Wednesday, July 09, 2008

Health Insurance

I am going to the dentist today. Oh joy.

As a punishment for brushing regularly but not seeing him for over a year, I now have to undergo a torture called "deep cleaning." It means that there will be lots of scraping and blood and swelling. All this, in the name of health. Personally, I think it's his way of teaching me a lesson.

I'm just grateful I have dental insurance. A crown that would normally cost almost $2,000 will cost me only $300.

Of more importance is the fact that I suspect I have gallstones. I trained to be an EMT many years ago, and grew up with a famous scientist who agrees with my diagnosis.

I don't dare to declare to my doctor because I'm trying to find a better insurance company as quickly as possible before I have to undergo surgery for it (which I'll undoubtedly have to go through).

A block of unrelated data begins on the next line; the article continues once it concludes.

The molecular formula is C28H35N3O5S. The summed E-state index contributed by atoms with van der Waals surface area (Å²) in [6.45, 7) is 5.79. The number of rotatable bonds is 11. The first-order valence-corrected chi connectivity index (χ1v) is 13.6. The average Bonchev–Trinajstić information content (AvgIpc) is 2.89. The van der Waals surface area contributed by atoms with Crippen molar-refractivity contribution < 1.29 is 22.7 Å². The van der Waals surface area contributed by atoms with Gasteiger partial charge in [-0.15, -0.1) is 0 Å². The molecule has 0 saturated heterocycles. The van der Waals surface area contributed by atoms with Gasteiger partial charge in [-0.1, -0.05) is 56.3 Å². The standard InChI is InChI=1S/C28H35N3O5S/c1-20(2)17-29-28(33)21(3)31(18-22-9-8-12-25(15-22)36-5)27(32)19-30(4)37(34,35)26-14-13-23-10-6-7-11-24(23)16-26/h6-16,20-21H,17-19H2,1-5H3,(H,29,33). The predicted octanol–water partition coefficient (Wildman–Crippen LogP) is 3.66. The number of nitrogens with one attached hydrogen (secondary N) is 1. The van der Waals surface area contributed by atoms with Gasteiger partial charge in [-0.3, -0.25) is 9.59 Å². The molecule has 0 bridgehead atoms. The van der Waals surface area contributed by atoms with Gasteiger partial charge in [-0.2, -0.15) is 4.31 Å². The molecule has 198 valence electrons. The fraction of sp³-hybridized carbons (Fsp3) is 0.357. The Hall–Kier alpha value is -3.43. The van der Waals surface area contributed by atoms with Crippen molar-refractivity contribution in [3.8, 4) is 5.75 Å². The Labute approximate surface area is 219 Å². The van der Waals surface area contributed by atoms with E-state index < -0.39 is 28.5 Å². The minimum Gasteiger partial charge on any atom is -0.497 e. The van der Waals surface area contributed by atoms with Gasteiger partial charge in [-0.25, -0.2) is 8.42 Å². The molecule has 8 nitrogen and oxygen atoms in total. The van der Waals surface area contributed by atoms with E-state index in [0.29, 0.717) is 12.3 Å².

The state of American health care being what it is, you can have no health problems if you want good insurance. If you DO have health problems, you can still have insurance but it won't cover those health problems.

So, I'm saying nothing, and treating myself with homeopathic remedies in the hopes that I can hold off declaring it until I get a better insurance policy that doesn't have a $2,500 surgical deductible.

...and they say we don't need nationalized health care.


Daniel Hoffmann-Gill said...

It should be free or part-paid for by the government.

I find the situation in the US so bizarre, how can basic care be so costly, why is their profit in medecine when there should be none!